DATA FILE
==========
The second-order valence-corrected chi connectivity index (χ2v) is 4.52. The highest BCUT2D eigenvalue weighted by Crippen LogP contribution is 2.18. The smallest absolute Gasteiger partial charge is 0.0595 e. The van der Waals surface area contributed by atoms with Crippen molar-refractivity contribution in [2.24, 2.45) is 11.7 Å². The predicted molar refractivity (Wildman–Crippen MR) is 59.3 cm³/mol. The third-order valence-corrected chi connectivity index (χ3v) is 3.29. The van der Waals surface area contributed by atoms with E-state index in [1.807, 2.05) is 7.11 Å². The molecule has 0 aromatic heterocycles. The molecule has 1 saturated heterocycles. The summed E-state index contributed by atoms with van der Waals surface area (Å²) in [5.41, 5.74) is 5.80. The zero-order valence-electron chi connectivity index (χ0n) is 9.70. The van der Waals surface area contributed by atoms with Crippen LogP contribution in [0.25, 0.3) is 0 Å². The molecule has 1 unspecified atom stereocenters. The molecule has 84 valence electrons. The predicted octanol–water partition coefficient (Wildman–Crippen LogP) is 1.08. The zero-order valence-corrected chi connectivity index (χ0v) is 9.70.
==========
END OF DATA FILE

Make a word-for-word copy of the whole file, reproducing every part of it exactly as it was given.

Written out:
The second-order valence-corrected chi connectivity index (χ2v) is 4.52. The highest BCUT2D eigenvalue weighted by Crippen LogP contribution is 2.18. The smallest absolute Gasteiger partial charge is 0.0595 e. The van der Waals surface area contributed by atoms with Crippen molar-refractivity contribution in [2.24, 2.45) is 11.7 Å². The predicted molar refractivity (Wildman–Crippen MR) is 59.3 cm³/mol. The third-order valence-corrected chi connectivity index (χ3v) is 3.29. The van der Waals surface area contributed by atoms with E-state index in [1.807, 2.05) is 7.11 Å². The molecule has 0 aromatic heterocycles. The molecule has 1 saturated heterocycles. The summed E-state index contributed by atoms with van der Waals surface area (Å²) in [5.41, 5.74) is 5.80. The zero-order valence-electron chi connectivity index (χ0n) is 9.70. The van der Waals surface area contributed by atoms with Crippen LogP contribution in [0.25, 0.3) is 0 Å². The molecule has 1 unspecified atom stereocenters. The molecule has 84 valence electrons. The predicted octanol–water partition coefficient (Wildman–Crippen LogP) is 1.08. The zero-order valence-corrected chi connectivity index (χ0v) is 9.70.